Getting your CV to the top of a pile is by no means an easy feat. You need to know how to write a CV that sets you apart. It’s our first point of contact with you. You kind of need to impress us, give us enough to go on so that we can better understand your career goals and help you achieve them. Think of it this way, you go to a party, you don’t know anyone and you end up meeting maybe 20 or 30 people in one night. Who’s going to stand out? Chatty Kathy or introvert Ian? Of course, you can’t be good at everything, that’s exactly why we are here to help! Think of this as CV writing 101 for the tech industry and developers.
Tailor Your CV to Your Skills
Don’t Forget the Basics
While you do need to think carefully about what it is that you want from your career, you also need to remember that your recruiter and potential employer are looking for a well rounded human being. You cannot only code, give us more detail. Elaborate on your skills, education, experience and achievements. Each of these factors
All the Detail
A lot of websites will tell you explicitly that you need to keep your CV as short as possible. That’s not what we look for at e-Merge though. The more you can say about your previous jobs, your skills and your education the better. Obviously, if you waffle aimlessly, repeat yourself and tell us about the day you were born, we will get a bit bored, but the details about your career are important to us. Explain to us what you liked about your previous positions, what you learnt, why you left and what your duties were. This information helps us get a more holistic view of you as a person and what makes you tick so that we can work on getting the right fit for you. This is also the detail which will help us better understand the path you want your career to take.
You will always hear stories from people who struggle to be objective about their achievements. That’s why we need you to prove your achievements. It’s no good just saying that you delivered on a great project. Tell us exactly which technologies, tools and methods you used. Expand further to tell us what your budgets were, what your challenges were, how you overcame them and what impact your work had on the bottom line. This impresses us. Telling us about your career achievements are the best tool in your arsenal to further your career growth.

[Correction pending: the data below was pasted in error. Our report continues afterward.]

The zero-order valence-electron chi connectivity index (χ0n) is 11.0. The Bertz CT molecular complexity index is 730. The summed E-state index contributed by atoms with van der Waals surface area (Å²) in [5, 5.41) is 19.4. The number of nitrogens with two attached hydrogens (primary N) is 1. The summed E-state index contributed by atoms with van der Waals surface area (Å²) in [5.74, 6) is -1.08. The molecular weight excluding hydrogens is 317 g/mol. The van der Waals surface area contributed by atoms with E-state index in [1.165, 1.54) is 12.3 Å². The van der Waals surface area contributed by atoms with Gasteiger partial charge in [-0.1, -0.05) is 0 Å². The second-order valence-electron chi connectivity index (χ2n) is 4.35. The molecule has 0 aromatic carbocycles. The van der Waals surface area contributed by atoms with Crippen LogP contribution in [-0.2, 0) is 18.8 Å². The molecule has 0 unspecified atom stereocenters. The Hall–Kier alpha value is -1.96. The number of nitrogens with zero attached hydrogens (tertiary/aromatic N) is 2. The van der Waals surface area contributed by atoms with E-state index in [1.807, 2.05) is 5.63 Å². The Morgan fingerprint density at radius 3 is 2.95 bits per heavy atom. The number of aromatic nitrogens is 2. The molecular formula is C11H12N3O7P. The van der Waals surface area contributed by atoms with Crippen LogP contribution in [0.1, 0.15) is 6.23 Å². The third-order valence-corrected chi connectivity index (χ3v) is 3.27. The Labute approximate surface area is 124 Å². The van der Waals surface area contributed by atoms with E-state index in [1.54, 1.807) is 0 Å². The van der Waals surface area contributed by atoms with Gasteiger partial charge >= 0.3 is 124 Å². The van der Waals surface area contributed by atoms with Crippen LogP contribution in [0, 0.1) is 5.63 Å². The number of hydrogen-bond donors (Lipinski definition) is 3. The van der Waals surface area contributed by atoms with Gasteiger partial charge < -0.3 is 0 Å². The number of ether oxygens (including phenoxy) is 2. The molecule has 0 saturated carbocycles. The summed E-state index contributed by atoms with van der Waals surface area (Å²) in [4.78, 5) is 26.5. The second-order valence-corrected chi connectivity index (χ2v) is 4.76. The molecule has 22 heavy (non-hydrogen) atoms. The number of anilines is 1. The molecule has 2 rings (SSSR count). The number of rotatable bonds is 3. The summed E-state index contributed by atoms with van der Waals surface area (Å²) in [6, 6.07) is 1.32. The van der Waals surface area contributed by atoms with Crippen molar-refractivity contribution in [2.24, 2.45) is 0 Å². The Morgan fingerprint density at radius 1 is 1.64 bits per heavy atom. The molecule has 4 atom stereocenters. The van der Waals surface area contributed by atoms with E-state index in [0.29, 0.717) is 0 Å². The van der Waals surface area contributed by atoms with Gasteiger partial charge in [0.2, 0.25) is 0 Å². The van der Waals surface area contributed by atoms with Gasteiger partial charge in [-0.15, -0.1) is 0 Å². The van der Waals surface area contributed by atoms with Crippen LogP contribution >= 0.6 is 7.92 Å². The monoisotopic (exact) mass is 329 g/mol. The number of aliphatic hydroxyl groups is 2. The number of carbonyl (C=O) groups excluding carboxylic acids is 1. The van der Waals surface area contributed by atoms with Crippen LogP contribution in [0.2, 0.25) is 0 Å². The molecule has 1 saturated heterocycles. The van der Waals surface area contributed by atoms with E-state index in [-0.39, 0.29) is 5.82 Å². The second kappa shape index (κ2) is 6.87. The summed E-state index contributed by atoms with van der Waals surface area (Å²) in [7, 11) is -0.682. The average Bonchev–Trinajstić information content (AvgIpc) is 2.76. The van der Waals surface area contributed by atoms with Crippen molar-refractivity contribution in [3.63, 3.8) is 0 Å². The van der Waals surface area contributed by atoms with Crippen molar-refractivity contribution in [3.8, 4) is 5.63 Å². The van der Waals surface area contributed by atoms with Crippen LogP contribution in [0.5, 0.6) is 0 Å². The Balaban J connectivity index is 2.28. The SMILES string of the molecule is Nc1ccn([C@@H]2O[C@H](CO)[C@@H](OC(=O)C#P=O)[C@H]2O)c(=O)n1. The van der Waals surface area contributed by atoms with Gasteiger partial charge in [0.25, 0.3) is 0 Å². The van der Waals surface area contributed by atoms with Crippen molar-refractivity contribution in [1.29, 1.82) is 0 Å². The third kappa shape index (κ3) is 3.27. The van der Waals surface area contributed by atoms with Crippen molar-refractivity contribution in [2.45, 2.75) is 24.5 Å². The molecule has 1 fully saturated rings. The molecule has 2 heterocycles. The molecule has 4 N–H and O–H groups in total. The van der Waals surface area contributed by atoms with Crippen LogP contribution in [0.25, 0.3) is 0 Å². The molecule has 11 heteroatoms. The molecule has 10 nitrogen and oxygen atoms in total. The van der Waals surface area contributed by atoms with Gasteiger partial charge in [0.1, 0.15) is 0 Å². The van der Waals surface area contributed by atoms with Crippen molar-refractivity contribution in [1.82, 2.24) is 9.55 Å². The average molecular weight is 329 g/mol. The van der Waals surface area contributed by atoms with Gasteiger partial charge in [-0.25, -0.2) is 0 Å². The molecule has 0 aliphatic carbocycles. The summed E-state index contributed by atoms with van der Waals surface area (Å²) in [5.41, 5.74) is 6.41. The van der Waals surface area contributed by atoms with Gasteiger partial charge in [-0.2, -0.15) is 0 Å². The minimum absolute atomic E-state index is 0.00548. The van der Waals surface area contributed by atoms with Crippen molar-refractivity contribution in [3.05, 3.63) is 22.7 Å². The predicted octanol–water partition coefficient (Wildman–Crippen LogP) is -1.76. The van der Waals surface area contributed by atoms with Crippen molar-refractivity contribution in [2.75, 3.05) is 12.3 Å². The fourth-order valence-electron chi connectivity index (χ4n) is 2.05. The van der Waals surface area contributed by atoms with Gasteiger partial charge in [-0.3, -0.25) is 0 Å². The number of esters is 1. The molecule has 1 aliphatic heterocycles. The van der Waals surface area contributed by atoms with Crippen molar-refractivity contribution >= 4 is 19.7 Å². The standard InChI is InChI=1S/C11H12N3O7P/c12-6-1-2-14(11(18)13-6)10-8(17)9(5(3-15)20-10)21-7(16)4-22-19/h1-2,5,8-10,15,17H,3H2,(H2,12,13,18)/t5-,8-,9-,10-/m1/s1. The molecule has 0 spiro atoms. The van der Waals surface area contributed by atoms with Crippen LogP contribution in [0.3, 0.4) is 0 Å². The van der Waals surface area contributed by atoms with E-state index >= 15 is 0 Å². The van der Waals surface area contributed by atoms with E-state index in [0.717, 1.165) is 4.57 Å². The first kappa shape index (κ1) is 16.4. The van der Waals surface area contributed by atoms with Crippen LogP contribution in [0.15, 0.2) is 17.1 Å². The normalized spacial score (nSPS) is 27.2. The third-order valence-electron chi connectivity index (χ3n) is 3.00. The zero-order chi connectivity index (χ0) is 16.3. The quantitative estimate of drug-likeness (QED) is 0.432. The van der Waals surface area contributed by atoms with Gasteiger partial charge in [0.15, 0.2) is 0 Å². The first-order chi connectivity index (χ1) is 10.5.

Industry Related Experience
As you progress in your career and as the industry has expanded, you will find that the jobs you apply for are becoming more and more
We aren’t talking about your love of birdwatching; we want to know what you are doing in your downtime to grow your career and skills. Do you go home and code? Do you contribute to GitHub? Did you build your own app just to see if you could? Tell us. Just because you don’t specifically have formal working experience on your CV, doesn’t mean you aren’t eligible for the job. Give us a detailed description of your part-time projects; demonstrate your passion and enthusiasm. If you are passionate, have the capacity and are willing to upskill, that’s a big pro in the eyes of a potential employer. If you aren’t willing to learn and grow you may lose your foothold eventually.